About the Book
Author: Karen E. Taylor
Something’s not quite right about the neighborhood of Woodland Heights. Five years ago six children disappeared in this suburban heaven. When Laura Wagner moves into a house that had been vacant for most of those five years, this something comes alive. Laura Wagner, divorced mother of two, addicted to alcohol and Valium, sees nothing wrong with her life; she sees nothing much at all. She gets by as well as she can, aided by the solace of her drugs and whiskey, until the day she backs into a police car in the parking lot of her favorite bar and is sentenced to involuntary rehabilitation treatments. Returning home clean and sober is an eye-opening experience. The spirit dwelling in her house reveals its true, evil nature and begins to prey upon her, her friends, even her children, avid to spread its message of death and despair. Laura must learn to control her inner demons before she can subdue these outside forces threatening to break free. She must learn how to distinguish hallucinations from reality, learn how to stop the spirit that requires her death and the deaths of her loved ones.
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Laura lay immersed in the water, her body inert and limp, her mind drifting slowly. She was aware of the feel of the water, the scent of the candles and bath oil, but made no connection between these senses and reality. She knew that the words spinning in her head were the only reality.
Better off dead, better off dead, the words lost their meaning in the repetition, like a child's sing-song chant.
Child, children...the words kicked off warning signals, but her mind, aided by Valium and an unnatural languor, floated past them and replayed the events of the day, then the events of the past few years. Dismally she viewed her life, solitary now and doomed to be forever. She saw all her mistakes magnified; she saw all of the chances she'd lost, the opportunities she'd never pursued. Will it ever get better, she wondered, will it ever stop?
Easy enough to stop, her mind advised.
And the chant continued - better off dead, better off dead. The walls pulsed with the words in her head.
Detached and disinterested, she watched her arm reach out of the water and find the razor she used for her legs. Her father's old safety razor, its stainless steel sparkled in the candlelight, glinted coldly on the water's surface. Laura turned it over and over in her hand. This too had no reality.
A new refrain was added, silently, internally, but somehow it echoed through the empty house.
Do it, Laura, do it.
Her fingers moved of their own volition, removing the double-edged blade from its holder. Vaguely she could remember replacing it recently. When had it been? Was it only yesterday? No matter, she knew it would be sharp, not dulled by hair or skin.
Do it, Laura.
There would be no pain, it would not be real.
Do it, Laura, nothing is real.
Yes, her mind answered and the voices that were no part of her agreed.
No pain, no problems. It will be over soon, all be over soon. Do it, Laura, it will be easy, easy enough to stop.
"Yes," she whispered over the cooling water.
"Yes," she whispered and watched, uncaring, unfeeling, as her fingers deftly slit her wrists open to the bone.
Yes, the voices sighed.
The water darkened, the room darkened. Before blackness descended she saw the blade drift, gently and silently, to rest on the bottom of the tub.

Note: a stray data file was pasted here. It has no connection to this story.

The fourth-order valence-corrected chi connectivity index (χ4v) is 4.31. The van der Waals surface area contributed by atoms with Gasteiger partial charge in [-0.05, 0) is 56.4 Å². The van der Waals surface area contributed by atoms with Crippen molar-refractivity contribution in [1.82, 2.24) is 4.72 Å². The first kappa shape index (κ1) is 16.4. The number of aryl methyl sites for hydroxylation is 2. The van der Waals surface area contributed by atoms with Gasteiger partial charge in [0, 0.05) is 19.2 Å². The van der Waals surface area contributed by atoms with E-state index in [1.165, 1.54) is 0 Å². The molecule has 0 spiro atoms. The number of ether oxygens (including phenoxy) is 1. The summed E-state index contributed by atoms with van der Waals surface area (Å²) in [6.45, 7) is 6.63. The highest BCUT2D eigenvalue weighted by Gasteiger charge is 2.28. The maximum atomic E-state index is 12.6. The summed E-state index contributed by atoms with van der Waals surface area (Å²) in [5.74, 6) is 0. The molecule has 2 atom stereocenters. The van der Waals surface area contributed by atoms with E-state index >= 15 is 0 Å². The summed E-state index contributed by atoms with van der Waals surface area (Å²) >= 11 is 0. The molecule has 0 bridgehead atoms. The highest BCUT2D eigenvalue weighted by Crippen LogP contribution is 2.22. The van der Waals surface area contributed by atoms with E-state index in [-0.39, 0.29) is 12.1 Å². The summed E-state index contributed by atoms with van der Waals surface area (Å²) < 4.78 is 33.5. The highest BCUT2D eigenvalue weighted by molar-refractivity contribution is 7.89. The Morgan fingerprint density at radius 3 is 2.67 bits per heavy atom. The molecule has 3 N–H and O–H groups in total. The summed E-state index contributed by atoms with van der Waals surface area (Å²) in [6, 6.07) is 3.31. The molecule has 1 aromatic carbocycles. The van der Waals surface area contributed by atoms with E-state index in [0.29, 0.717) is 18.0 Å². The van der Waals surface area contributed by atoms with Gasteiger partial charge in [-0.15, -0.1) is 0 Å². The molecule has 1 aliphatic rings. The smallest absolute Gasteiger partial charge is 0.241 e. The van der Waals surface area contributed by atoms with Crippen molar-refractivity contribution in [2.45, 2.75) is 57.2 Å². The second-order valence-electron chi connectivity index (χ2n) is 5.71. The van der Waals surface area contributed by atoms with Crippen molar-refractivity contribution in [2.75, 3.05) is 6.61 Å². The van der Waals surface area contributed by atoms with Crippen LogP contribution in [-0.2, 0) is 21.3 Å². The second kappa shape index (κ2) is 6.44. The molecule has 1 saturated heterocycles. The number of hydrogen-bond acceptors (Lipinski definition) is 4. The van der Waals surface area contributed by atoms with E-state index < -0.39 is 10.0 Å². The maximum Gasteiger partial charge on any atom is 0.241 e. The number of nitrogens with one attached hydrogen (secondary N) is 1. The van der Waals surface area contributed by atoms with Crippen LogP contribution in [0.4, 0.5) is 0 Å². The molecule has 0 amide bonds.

A girl stood in the doorway. “Mommy?”
I heard a funny sound that wasn’t snoring or rain. Her teeth were chattering. And I saw that her shadowy outline was shivering. ‘I’m not your mommy, sweetheart, but why don’t you come in and get warm?’ I tossed my covers back and patted the side of the bed. The shadow girl nodded and I saw a flash of a smile. She walked quietly across the room to me and crawled into bed next to me. I tucked the covers up under her chin and I could feel the tenseness of her body relax. She still shivered though, so I wrapped my arms around her to warm her. She snuggled up against me, her arms wrapped tightly around my neck.”
Laura took a deep breath, then put her hand up to her mouth and exhaled through her closed fingers. “You know how little kids grip too tightly? They hold on for dear life and you think they’ll never let go? Well, it’s okay for one’s own kids. But for a child who is a stranger, it’s weird. And kind of frightening. ‘Not so tight, sweetie,’ I said to her, ‘it hurts.’
“‘It hurts,’ she whispered back to me. But she wouldn’t let go, she just kept squeezing my neck, her poor little cold body shivering up against mine. I didn’t panic, though, I patted her shoulder and talked to her, soft stuff, little motherly nothings. ‘There, there, it’s okay,’ I said, ‘everything is okay.’
“She sniffled a bit, she’d been crying. ‘It’s not okay, it’ll never be okay. It hurts. It still hurts.’
“‘What hurts, honey?’
“The girl didn’t answer me. She just pulled in closer to me. Then I noticed that the bed seemed damp. Cold and damp, as if the girl had just come in from the rain. Maybe she had, I thought, it’s a nasty night out there. But I pulled the blankets back to see from where the wetness had come.”
Laura paused and got up from her chair, rubbing her arms with her hands. “Cold in here, isn’t it? Since last night I just can’t seem to get warm.”
"Well." John stared out the window for a second. “It is cold outside. This office is always cold in the winter. Was that the end of the dream?”
Laura looked over at him. “Of course not. Does that sound like a dream which would wake up the entire floor with my screaming?”
“Finish the dream.”
“The bed had filled up with a dark, sticky liquid. I reached over and flipped on the light. As I’m sure you can guess, it was blood. The little girl lay there, dead, in a pool of her own blood. So I sat up and screamed.”
“All of a sudden the girl disappeared. And everyone else was wide awake.”